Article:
Boor at the table

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agoodman

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I have a very "boorish guest; they are repeaters and the wife is very nice but the husband is a boor, an ex preacher probably in his late 60's early 70's.
He hogs every conversation, I had a Chinese guest at the table and he probed her, I had a black guest at the table and he literally ignored her after he made an inappropriate comment. They have a B&B.com GC and had asked for a discount, I (nicely) said sorry no, I have to pay a hefty comm on that so it's one or the other
They asked me to do a $10 dinner (I said I would do a light soup/salad or similar) but last night they had a full dinner for same price because I was serving others. I told them don't mention what a bargain you are getting over dinner please. This morning at the table they mentioned how they did not like to stay anywhere else (sigh) but then he mentioned "but I wish you would give us a discount". I think he saw the look on my face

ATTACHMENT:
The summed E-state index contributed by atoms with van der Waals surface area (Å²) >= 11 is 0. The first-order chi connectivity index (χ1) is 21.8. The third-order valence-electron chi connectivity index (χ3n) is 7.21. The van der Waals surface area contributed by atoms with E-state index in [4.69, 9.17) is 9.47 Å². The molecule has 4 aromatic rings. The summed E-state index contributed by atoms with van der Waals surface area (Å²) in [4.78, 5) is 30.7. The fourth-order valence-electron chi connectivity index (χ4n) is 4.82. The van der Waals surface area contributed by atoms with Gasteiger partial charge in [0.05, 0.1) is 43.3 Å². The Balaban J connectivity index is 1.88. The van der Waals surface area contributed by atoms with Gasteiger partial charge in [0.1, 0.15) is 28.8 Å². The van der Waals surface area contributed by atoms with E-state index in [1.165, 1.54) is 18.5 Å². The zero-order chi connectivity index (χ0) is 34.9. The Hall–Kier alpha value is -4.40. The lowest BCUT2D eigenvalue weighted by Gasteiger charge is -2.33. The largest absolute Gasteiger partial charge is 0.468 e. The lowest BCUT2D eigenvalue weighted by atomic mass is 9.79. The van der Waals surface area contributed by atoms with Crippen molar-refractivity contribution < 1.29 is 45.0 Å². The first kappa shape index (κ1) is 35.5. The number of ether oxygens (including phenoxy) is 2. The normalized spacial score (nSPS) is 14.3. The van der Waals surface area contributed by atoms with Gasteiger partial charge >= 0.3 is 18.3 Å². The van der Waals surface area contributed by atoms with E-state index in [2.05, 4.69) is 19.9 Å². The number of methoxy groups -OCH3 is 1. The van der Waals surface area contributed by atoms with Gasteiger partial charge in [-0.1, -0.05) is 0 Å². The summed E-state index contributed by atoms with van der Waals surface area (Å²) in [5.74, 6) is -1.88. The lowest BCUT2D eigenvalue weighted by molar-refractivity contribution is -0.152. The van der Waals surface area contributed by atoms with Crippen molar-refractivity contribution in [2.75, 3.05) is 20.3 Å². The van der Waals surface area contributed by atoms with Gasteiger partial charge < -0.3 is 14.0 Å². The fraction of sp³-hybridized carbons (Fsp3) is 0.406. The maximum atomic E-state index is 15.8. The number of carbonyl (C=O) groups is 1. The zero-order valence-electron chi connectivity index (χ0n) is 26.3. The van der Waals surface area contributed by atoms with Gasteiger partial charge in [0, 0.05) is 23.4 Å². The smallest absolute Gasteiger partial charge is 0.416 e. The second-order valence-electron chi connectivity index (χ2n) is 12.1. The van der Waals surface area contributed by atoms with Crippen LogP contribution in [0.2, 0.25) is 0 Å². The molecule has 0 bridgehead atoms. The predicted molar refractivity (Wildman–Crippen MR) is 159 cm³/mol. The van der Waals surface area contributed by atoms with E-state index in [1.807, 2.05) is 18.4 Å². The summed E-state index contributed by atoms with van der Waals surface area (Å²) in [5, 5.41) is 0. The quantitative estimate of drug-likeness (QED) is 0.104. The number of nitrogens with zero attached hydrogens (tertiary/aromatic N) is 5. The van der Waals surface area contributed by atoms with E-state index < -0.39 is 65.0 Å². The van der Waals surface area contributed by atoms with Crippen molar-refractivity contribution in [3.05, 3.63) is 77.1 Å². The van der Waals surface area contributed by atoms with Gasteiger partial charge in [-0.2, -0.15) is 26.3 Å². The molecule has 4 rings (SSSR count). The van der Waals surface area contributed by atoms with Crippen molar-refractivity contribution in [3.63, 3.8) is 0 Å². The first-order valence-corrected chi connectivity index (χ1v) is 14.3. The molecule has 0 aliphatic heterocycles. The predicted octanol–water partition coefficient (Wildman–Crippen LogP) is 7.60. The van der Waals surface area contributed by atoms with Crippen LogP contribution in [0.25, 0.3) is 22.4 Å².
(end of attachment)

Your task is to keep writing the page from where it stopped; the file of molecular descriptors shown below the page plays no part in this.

when I had to state that sadly I am not a charity, that I was already paying a 30% comm on his gift card .... it takes a lot for me to get to that stage .. one more night ... one more night ....
 

Copperhead

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One word in your first sentance and I knew what was coming. Sorry but the clergy are typically this way as they are 'given' things for so many years for being men of the cloth.
 

Pollyanna

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One word in your first sentance and I knew what was coming. Sorry but the clergy are typically this way as they are 'given' things for so many years for being men of the cloth..